new Things I Ate in Cambodia: Bennachin, Shipa-Shipa, and that Accursed Rain

Tuesday, September 15, 2009

Bennachin, Shipa-Shipa, and that Accursed Rain

(504) 522-1230
1212 Royal St
New Orleans, LA 70116

Saturday was a rainy day in New Orleans.

Rain here is humid, it is sticky, it gets into your clothes and turns them sweaty and gross. Rain in the summer months here could never be called refreshing. After the rain slackens off, the earth becomes humid and impossibly hot. You find yourself wishing you could be instantly transported to Antarctica. Wish you could stick your head in a sno-ball machine.

It was sunny and hot, that post-rain hot, when I finished my shift at the Farmer's Market and headed to the Quarter. The rain, just as I had anticipated, began again by the time I hit Bourbon (after freshening up at the Sheraton, which never seems to get bent out of shape when I use their bathrooms).

I decided I would go to Bennachin, the Quarter's first and insofar as I am aware only African restaurant. Most American African restaurants are Ethiopian if they are anything, but this one is not: the food is influenced by Gambia and the Cameroon (among other African locales), and the menu is unlike anything I've seen before. Thick okra stews, roasted spicy chicken, peanut and beef curries, fried plantains, yucca, and other African treats are on the menu here. Chow down a little here and it won't be difficult to see how African cuisine so influenced that of New Orleans. Super hot pepper sauce is offered in a tremendous plastic bottle with pretty much everything.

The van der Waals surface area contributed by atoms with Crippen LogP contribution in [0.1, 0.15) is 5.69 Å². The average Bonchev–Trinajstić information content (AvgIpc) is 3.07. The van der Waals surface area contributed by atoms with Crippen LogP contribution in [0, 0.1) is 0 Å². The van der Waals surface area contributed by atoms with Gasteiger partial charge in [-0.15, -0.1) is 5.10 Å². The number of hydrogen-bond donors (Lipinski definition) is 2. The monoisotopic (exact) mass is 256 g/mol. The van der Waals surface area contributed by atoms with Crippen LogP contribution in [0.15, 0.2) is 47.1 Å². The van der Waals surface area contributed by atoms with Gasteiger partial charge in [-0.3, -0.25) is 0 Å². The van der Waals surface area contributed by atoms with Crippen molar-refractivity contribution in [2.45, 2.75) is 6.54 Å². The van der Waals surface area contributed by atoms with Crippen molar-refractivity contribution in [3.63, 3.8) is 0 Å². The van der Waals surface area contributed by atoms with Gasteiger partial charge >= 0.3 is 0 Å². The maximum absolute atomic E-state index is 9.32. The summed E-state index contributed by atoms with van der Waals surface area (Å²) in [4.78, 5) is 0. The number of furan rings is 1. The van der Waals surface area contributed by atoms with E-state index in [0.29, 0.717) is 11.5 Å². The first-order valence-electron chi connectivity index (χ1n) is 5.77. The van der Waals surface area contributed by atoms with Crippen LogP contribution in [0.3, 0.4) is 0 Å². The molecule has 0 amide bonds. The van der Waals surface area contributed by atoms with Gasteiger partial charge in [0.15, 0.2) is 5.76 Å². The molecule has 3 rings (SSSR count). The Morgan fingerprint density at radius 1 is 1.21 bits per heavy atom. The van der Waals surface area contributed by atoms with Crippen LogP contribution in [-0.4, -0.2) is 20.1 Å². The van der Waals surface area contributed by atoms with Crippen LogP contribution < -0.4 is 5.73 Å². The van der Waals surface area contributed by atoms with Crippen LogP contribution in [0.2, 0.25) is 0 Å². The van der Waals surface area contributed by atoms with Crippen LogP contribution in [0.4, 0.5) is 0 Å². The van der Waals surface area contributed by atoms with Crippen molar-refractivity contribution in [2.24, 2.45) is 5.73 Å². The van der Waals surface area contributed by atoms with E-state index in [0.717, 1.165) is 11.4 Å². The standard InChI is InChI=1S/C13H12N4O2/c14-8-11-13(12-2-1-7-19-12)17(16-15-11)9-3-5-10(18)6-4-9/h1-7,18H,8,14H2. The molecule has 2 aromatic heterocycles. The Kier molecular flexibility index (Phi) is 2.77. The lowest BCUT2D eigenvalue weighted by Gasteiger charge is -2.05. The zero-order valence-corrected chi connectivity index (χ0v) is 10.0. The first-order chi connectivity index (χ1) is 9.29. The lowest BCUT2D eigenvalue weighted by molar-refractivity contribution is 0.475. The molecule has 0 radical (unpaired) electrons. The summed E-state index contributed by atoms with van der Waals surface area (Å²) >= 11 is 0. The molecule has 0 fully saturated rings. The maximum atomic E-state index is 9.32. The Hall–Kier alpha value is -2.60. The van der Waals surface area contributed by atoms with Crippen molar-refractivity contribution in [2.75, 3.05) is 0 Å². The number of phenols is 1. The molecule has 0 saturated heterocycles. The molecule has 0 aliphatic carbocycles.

Prices are cheap: I went for the $7.95 lunch special of shipa-shipa, sauteed shrimp with a spicy tomato-ginger-pepper sauce. For a side dish, I chose the jama-jama, traditional sauteed spinach. It's also a dish that puts in an appearance at Jazzfest.

It's a family place. The food took a while to show up. The two waiters stared at BET soap operas, and I tried to read the Gambit. I eventually dozed off at my table -long night before, and the rain come down, harder and harder. Everyone had rainbow umbrellas. Decadence wasn't quite over yet.

The shipa-shipa was delicious, a rougher, spicier take on New Orleans venerated shrimp-creole. The spicy hot elixir was the perfect thing on a rainy, lousy looking day, somewhat-small gumbo shrimp be damned. I doused it with pepper sauce and chowed down. The jama jama was also quite tasty, with a subtly spicy flavor. This too was given the pepper sauce treatment. Namibian style soul food.

Passed on dessert and headed out the door. My umbrella was on the brink of death but it mostly worked, and anyhow I had a raincoat. I'll be back to Bennachin, especially when it rains, or when it's cold, and I need something entirely and completely hot.

Bennachin is cash-only, which it would do well to remember. There is an ATM across the street. Take-out is provided all the time, if you find yourself needing spicy African food in the middle of a bender, and sometimes you just do.

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